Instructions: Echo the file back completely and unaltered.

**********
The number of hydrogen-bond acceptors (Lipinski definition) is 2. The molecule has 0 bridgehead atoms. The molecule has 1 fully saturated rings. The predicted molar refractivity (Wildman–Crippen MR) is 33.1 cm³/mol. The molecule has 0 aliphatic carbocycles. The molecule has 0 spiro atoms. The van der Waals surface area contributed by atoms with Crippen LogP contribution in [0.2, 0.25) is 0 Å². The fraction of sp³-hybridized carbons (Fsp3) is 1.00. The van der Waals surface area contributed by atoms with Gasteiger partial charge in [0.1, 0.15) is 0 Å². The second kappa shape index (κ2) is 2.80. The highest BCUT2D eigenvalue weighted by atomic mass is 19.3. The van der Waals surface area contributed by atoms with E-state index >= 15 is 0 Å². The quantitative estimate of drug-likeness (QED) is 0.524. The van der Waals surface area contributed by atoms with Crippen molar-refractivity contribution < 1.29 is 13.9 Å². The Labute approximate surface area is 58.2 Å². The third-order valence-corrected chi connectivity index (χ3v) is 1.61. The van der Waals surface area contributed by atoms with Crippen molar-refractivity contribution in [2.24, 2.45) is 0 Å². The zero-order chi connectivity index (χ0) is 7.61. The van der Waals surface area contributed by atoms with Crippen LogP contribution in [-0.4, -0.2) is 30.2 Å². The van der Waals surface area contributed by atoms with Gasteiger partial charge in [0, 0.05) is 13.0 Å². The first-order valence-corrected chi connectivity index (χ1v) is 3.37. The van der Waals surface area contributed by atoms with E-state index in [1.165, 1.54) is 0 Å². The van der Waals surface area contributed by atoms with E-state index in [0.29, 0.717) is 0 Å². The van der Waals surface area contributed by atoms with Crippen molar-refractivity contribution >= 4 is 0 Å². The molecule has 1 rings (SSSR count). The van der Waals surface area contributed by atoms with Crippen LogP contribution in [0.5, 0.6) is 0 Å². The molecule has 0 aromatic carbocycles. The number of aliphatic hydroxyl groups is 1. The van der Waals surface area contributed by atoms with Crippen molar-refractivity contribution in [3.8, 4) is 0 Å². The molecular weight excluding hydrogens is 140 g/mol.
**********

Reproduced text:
The number of hydrogen-bond acceptors (Lipinski definition) is 2. The molecule has 0 bridgehead atoms. The molecule has 1 fully saturated rings. The predicted molar refractivity (Wildman–Crippen MR) is 33.1 cm³/mol. The molecule has 0 aliphatic carbocycles. The molecule has 0 spiro atoms. The van der Waals surface area contributed by atoms with Crippen LogP contribution in [0.2, 0.25) is 0 Å². The fraction of sp³-hybridized carbons (Fsp3) is 1.00. The van der Waals surface area contributed by atoms with Gasteiger partial charge in [0.1, 0.15) is 0 Å². The second kappa shape index (κ2) is 2.80. The highest BCUT2D eigenvalue weighted by atomic mass is 19.3. The van der Waals surface area contributed by atoms with E-state index >= 15 is 0 Å². The quantitative estimate of drug-likeness (QED) is 0.524. The van der Waals surface area contributed by atoms with Crippen molar-refractivity contribution < 1.29 is 13.9 Å². The Labute approximate surface area is 58.2 Å². The third-order valence-corrected chi connectivity index (χ3v) is 1.61. The van der Waals surface area contributed by atoms with Crippen molar-refractivity contribution in [2.24, 2.45) is 0 Å². The zero-order chi connectivity index (χ0) is 7.61. The van der Waals surface area contributed by atoms with Crippen LogP contribution in [-0.4, -0.2) is 30.2 Å². The van der Waals surface area contributed by atoms with Gasteiger partial charge in [0, 0.05) is 13.0 Å². The first-order valence-corrected chi connectivity index (χ1v) is 3.37. The van der Waals surface area contributed by atoms with E-state index in [1.165, 1.54) is 0 Å². The van der Waals surface area contributed by atoms with E-state index in [0.29, 0.717) is 0 Å². The van der Waals surface area contributed by atoms with Crippen molar-refractivity contribution >= 4 is 0 Å². The molecule has 1 rings (SSSR count). The van der Waals surface area contributed by atoms with Crippen LogP contribution in [0.5, 0.6) is 0 Å². The molecule has 0 aromatic carbocycles. The number of aliphatic hydroxyl groups is 1. The van der Waals surface area contributed by atoms with Crippen molar-refractivity contribution in [3.8, 4) is 0 Å². The molecular weight excluding hydrogens is 140 g/mol.